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Building, facilities workers mobilize nationwide for better wages, benefits

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Fueled by rising living costs, unionized facilities workers across the U.S. are advocating for improved wages, benefits and fair labor practices. 

In a push for higher compensation and benefit protections, the Service Employees International Union Local 32BJ, which represents over 80,000 building services workers in New York City, cast their ballots in favor of a strike for 20,000 city commercial building workers late last year. The workers then held rallies across the city last December. 

The strike was averted after the city’s building service workers reached a tentative agreement with the Realty Advisory Board on Labor Relations Dec. 28 which includes a four-year progressive wage increase, a 10% pension benefit raise and healthcare benefits with no premium sharing. 

If the strike had occurred, it would have potentially affected the operations of 1,300 buildings in the city, including iconic landmarks like the Empire State Building and the Museum of Modern Art.

“A voice on the job — through a union — to continue to address areas of concern is key to ensuring that the people who power the industry are valued and heard,” Manny Pastreich, president of Service Employees International Union Local 32BJ, said in an interview. In February, 99.5% of the bargaining committee’s members voted to ratify the new contract with RAB. 

Since then, union activity in the building services sector has continued to heat up. Below is a list of labor union rallies or strikes seen in the last few months.

Hotel workers rally amid labor dispute

Thousands of hotel workers across the U.S. staged protests on May 1 amid expectations of a widespread labor dispute at major hotel brands including Marriott, Hyatt and Hilton, with union contracts covering about 40,000 workers expiring or set to expire later this year. Many hotels have scaled back services and staffing since the COVID-19 pandemic, and now workers are calling for hotels to raise wages, reverse staffing cuts that have resulted in “painful working conditions” and agree to protect guest services and amenities, per an April 30 news release from hospitality workers’ union UNITE Here.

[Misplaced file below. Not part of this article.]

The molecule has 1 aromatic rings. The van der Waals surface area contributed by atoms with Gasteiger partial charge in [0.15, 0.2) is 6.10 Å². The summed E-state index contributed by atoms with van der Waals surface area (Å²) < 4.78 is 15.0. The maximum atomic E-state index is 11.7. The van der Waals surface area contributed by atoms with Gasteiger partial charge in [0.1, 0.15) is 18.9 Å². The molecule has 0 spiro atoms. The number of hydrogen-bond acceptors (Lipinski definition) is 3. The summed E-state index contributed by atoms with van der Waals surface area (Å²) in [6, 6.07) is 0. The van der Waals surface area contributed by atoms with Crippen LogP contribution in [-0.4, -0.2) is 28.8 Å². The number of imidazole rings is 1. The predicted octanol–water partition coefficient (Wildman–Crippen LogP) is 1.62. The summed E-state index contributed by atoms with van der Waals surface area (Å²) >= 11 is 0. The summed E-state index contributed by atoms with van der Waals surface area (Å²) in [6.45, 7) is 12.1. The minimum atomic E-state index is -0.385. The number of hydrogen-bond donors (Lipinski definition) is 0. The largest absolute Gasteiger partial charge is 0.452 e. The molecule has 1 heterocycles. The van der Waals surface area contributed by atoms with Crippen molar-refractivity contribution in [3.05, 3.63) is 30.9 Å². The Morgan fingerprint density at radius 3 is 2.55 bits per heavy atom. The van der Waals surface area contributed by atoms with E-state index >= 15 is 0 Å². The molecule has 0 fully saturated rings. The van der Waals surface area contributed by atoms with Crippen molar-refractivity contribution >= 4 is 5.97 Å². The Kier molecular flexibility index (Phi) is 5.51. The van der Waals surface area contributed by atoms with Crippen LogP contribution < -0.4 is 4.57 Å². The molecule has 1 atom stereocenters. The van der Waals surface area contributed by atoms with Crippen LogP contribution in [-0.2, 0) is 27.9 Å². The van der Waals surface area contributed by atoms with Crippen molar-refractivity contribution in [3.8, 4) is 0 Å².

In February, LA Grand Hotel workers in Los Angeles, including room attendants and dishwashers represented by UNITE Here Local 11, picketed for workplace protections, better wages and increased staffing, pleading with the city to boost security in the property. 

While more than 40 hotels in Southern California have contracts or tentative contract agreements with the union local, at least 15 hotels in Southern California have been embroiled in labor disputes since last year, according to UNITE Here Local 11.

Contract victories for Chicago janitors

More than 1,000 downtown and suburban janitors represented by SEIU Local 1, the founding local of the SEIU, rallied in Chicago in March. The workers garnered support from Mayor Brandon Johnson and dozens of Chicago aldermen, ahead of the expiration of contracts with the Building Owners and Management Association of Chicago and janitorial contractors. These janitors service 85% of the city’s commercial office buildings and clean a number of iconic sites, including Willis Tower, Hancock Tower and Merchandise Mart, the union local said in a March 13 news release. 

Following weeks of negotiations, over 8,000 janitors represented by the union local ratified two three-year contracts with BOMA/Chicago that included “strong wage increase and benefits that allow for working families to plan for their future,” SEIU Local 1 said in a recent news release.